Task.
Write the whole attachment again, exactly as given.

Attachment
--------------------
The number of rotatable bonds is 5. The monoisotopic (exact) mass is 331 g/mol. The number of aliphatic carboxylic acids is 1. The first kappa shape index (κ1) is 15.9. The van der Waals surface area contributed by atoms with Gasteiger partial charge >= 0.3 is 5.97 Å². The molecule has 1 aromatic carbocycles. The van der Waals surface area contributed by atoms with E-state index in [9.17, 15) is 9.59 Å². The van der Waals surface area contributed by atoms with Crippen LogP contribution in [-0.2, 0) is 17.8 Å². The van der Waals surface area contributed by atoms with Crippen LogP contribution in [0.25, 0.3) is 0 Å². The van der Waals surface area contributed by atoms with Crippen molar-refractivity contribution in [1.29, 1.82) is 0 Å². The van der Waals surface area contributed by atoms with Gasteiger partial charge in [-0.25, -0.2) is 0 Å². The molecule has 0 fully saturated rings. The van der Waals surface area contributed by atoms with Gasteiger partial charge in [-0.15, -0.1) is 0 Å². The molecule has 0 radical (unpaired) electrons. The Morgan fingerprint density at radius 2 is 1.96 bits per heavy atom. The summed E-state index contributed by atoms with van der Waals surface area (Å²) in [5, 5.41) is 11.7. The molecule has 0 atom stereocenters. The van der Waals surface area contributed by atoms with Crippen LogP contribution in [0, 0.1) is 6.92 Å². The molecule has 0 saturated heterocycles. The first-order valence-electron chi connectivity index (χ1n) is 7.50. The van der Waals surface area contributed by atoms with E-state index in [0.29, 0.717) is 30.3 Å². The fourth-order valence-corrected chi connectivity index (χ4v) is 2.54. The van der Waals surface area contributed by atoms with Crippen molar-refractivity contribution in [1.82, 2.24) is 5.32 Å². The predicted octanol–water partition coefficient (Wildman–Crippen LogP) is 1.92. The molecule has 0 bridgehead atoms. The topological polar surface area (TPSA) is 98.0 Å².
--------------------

The number of rotatable bonds is 5. The monoisotopic (exact) mass is 331 g/mol. The number of aliphatic carboxylic acids is 1. The first kappa shape index (κ1) is 15.9. The van der Waals surface area contributed by atoms with Gasteiger partial charge >= 0.3 is 5.97 Å². The molecule has 1 aromatic carbocycles. The van der Waals surface area contributed by atoms with E-state index in [9.17, 15) is 9.59 Å². The van der Waals surface area contributed by atoms with Crippen LogP contribution in [-0.2, 0) is 17.8 Å². The van der Waals surface area contributed by atoms with Crippen LogP contribution in [0.25, 0.3) is 0 Å². The van der Waals surface area contributed by atoms with Crippen molar-refractivity contribution in [1.29, 1.82) is 0 Å². The van der Waals surface area contributed by atoms with Gasteiger partial charge in [-0.25, -0.2) is 0 Å². The molecule has 0 fully saturated rings. The van der Waals surface area contributed by atoms with Gasteiger partial charge in [-0.15, -0.1) is 0 Å². The molecule has 0 radical (unpaired) electrons. The Morgan fingerprint density at radius 2 is 1.96 bits per heavy atom. The summed E-state index contributed by atoms with van der Waals surface area (Å²) in [5, 5.41) is 11.7. The molecule has 0 atom stereocenters. The van der Waals surface area contributed by atoms with Crippen LogP contribution in [0, 0.1) is 6.92 Å². The molecule has 0 saturated heterocycles. The first-order valence-electron chi connectivity index (χ1n) is 7.50. The van der Waals surface area contributed by atoms with E-state index in [0.29, 0.717) is 30.3 Å². The fourth-order valence-corrected chi connectivity index (χ4v) is 2.54. The van der Waals surface area contributed by atoms with Crippen molar-refractivity contribution in [1.82, 2.24) is 5.32 Å². The predicted octanol–water partition coefficient (Wildman–Crippen LogP) is 1.92. The molecule has 0 bridgehead atoms. The topological polar surface area (TPSA) is 98.0 Å².